Science/Nature

Science/Nature

All Electric Lindbergh Flight

Chip Yates, the owner and chief designer of SWIGZ.COM Pro Racing, USA, displays the world’s most powerful electric airplane in the Innovation Hangar – Alpha. Yates discusses the technology behind the modified Rutan Long-EZ (“Long ESA”) designed to achieve world records for speed and altitude in manned electric classes. This lecture was recorded at the 2012 EAA AirVenture in Oshkosh.

Seeing in Depth

Christopher Tyler, the head of the Brain Imaging Center at Smith-Kettlewell Eye Research Institute in San Francisco, joins University Place Presents host Norman Gilliland to discuss the science of depth perception and Leonardo da Vinci's pioneering work in understanding perspective. Da Vinci may have been the inspiration for Torricelli who drew the map Columbus used in his discovery of America.

Landscape Legacies of Land Use - Ep. 769

Erika Marín-Spiotta, an assistant professor in the Department of Geography at UW-Madison, applies interdisciplinary methods to examine the effects of human-driven changes in land cover and land use on biodiversity and the cycling of biologically active elements through the environment.

Wisconsin Under the Sea – Ep. 768

Norlene Emerson, a professor in the Geology Department at UW-Richland, travels back in time to describe the watery world of Wisconsin during the early Paleozoic Era.

Modern Neurorehabilitation - Ep. 440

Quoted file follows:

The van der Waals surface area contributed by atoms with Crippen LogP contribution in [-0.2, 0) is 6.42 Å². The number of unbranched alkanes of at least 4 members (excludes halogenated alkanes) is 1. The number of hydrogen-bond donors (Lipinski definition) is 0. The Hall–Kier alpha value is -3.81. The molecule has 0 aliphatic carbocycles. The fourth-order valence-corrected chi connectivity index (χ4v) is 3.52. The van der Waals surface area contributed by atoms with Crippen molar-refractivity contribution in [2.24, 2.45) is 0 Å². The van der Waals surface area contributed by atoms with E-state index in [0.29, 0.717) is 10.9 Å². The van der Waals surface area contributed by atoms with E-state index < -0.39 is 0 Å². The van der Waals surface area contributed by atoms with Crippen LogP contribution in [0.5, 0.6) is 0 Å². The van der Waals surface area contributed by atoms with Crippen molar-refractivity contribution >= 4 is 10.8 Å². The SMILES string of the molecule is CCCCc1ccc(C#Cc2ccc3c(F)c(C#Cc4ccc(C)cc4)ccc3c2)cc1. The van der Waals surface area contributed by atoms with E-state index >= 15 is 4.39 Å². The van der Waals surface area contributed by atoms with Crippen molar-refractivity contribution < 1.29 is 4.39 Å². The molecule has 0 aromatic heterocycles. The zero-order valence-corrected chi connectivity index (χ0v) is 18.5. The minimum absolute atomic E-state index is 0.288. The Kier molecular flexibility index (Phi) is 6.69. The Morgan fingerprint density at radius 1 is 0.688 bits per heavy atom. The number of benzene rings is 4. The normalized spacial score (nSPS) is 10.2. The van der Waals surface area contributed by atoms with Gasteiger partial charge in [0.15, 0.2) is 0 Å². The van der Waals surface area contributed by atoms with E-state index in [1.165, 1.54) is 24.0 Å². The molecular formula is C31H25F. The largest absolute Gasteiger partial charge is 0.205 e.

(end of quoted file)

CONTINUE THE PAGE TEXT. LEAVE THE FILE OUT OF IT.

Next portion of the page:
Yuri Danilov, Senior Scientist, Department of orthopedics, UW-Madison.

Yuri Danilov shares his research of the brain and the neuron, it's most sophisticated element.

Chasing Ghosts: Risk, Resilience, and Disaster in...

Rick Keller, Associate Professor, Department of Medical History and Bioethics, UW-Madison

Professor Rick Keller takes a deeper look into the extraordinary heat wave that hit France in August, 2003. The daytime highs were 105-120 degrees Fahrenheit, with nighttime lows as high as 70 degrees Fahrenheit, resulting in deaths.

The 90th Anniversary of the Armistice: Science in the...

Professor Richard Staley, Associate Professor, Department of History of Science, UW-Madison explores the role of science in the First World War. Specifically, he looks at two major tests conducted after the war which expose some of the characteristic features of scientists' engagement in the war. He looks at Alfred Binet's intelligence tests and Arthur Stanley's expedition.

How New Species Arise

Bret Payseur, Assistant Professor, Laboratory of Genetics, UW Madison

Bret Payseur introduces the process by which new species originate, called speciation. He talks about speciation from a genetic perspective and addresses common misunderstandings.

Constellations, Signs and the Zodiac: Are There Thirteen Now?

Jim Lattis, the director of Space Place at UW-Madison, discusses the theory that the progression of the equinoxes has caused there to be a thirteenth sign of the zodiac, a constellation called Ophiuchus.

IceCube: First Light - Ep. 535

Francis Halzen, Neutrino Astronomy

Francis Halzen talks about the IceCube Project, the Neutrino Telescope, First Light and neutrinos.

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